1   Introduction

In a previous post I discussed how to use the API generated by generateDS to access and manipulate objects in the object tree produced by generateDS from and XML instance document. See: http://davekuhlman.org/gds-api-guidance.html.

In this article we'll see how to use Lupa, which is Lua embedded in Python, to do similar tasks.

More information:

2   The sample code

The sample code is here -- plants_lua.zip.

  • The Python module -- plants_update03.py -- This module (1) uses a module generated by generateDS to parse and XML instance document, then (2) uses Lupa to call functions in the Lua module.
  • The Lua module -- testlupa01.lua -- This is required from within the Python code. The Lua functions in it are called from the Python module using Lupa.

Things to notice in the Python module (see code after comment "Begin Lua tests"):

  • Having imported Lupa, we create an instance of the Lua runtime.
  • Next we require the Lua module, which loads our Lua module into our Lua runtime. This gives us access to the Lua functions in that module from Python.
  • After that, we can access and manipulate the object tree (rooted at plantCollection from either Python or Lua. Our calls to the functions in our Lua module use the loaded module in luamodule.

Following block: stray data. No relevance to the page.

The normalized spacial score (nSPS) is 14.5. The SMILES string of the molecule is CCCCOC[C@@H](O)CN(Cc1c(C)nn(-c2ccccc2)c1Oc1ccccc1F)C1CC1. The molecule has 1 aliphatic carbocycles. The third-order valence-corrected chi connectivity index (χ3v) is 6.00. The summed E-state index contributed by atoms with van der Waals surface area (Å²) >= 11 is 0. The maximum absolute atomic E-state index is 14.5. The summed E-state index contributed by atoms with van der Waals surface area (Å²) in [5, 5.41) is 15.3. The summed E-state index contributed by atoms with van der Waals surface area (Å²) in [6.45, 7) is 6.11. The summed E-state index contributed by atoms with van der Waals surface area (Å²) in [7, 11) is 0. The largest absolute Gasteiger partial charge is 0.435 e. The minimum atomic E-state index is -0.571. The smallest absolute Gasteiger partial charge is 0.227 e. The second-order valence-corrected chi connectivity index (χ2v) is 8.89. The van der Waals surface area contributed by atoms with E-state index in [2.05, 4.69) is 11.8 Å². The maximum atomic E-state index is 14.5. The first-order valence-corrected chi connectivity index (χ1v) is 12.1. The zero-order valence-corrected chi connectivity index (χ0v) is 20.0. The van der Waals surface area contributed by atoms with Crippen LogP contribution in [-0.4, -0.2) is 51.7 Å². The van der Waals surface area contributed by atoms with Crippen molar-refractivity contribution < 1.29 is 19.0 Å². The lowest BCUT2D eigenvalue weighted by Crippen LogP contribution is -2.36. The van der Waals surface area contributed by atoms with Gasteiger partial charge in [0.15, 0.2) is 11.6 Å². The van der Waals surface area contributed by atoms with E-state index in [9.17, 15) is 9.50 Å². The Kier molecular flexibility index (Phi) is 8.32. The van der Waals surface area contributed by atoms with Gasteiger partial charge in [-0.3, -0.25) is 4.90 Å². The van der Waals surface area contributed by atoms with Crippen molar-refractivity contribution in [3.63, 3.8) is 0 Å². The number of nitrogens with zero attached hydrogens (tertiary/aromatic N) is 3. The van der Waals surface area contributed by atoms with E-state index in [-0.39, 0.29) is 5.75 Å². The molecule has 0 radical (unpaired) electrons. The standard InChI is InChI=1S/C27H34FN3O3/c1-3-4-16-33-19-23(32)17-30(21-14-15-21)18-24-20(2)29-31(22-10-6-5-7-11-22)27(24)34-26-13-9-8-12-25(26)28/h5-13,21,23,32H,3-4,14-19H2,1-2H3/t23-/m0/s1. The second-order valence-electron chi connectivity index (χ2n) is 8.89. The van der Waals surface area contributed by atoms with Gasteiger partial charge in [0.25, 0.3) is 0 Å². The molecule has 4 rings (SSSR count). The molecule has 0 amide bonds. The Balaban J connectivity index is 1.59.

• We use plantCollection.export(sys.stdout, 0) to display the object tree as XML so that we can see our changes.

Things to notice in the Lua module (testlupa01.lua):

  • We use a conventional Lua organization for a module: (1) create a table; (2) scope objects to be exported in that table; and (3) return the table at the end of the module. See: http://lua-users.org/wiki/ModuleDefinition.

  • Much of the code is quite analogous to the equivalent code in Python, but with Lua syntax. For example:

    • We can access classes in the generated Python module and create instances of them. Example:

      local veg = gdslib.vegetableType()
    • We can access and set attributes in the (Python) classes. Example:

      local objs = root.vegetables.vegetable
  • We use the python.enumerate function to simplify enumeration over a collection. See: https://pypi.org/project/lupa/#iteration-in-lua.

    local objs = root.vegetables.vegetable
    for _, obj in python.enumerate(objs) do
      obj.name = string.upper(obj.name)
  • We can export the tree in Lua, but we need to use a Python file (for example, sys.stdout), and not a Lua file (for example, not io.stdout). So, for example, if we have passed sys.stdout from Python to Lua, then in Lua, we can do:

    function M.export_it(root, stdout)
      root.export(stdout, 3)